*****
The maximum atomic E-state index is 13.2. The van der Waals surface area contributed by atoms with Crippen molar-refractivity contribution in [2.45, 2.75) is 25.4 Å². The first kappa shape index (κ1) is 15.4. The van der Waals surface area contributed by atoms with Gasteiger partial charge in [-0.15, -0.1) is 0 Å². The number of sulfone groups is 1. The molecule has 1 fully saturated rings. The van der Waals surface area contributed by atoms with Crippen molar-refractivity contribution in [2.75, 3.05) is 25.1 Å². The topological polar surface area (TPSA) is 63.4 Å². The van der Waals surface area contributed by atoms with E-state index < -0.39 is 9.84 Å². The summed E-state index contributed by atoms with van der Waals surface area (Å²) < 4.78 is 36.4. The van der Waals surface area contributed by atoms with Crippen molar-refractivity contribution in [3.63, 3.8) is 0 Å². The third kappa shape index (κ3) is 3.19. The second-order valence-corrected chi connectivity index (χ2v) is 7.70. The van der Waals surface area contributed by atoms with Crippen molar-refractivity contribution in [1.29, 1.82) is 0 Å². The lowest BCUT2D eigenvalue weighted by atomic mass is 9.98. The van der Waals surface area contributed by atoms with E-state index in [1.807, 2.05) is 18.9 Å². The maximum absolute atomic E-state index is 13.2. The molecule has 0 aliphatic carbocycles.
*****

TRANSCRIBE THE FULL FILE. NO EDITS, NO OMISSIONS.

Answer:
The maximum atomic E-state index is 13.2. The van der Waals surface area contributed by atoms with Crippen molar-refractivity contribution in [2.45, 2.75) is 25.4 Å². The first kappa shape index (κ1) is 15.4. The van der Waals surface area contributed by atoms with Gasteiger partial charge in [-0.15, -0.1) is 0 Å². The number of sulfone groups is 1. The molecule has 1 fully saturated rings. The van der Waals surface area contributed by atoms with Crippen molar-refractivity contribution in [2.75, 3.05) is 25.1 Å². The topological polar surface area (TPSA) is 63.4 Å². The van der Waals surface area contributed by atoms with E-state index < -0.39 is 9.84 Å². The summed E-state index contributed by atoms with van der Waals surface area (Å²) < 4.78 is 36.4. The van der Waals surface area contributed by atoms with Crippen molar-refractivity contribution in [3.63, 3.8) is 0 Å². The third kappa shape index (κ3) is 3.19. The second-order valence-corrected chi connectivity index (χ2v) is 7.70. The van der Waals surface area contributed by atoms with Crippen molar-refractivity contribution in [1.29, 1.82) is 0 Å². The lowest BCUT2D eigenvalue weighted by atomic mass is 9.98. The van der Waals surface area contributed by atoms with E-state index in [1.807, 2.05) is 18.9 Å². The maximum absolute atomic E-state index is 13.2. The molecule has 0 aliphatic carbocycles.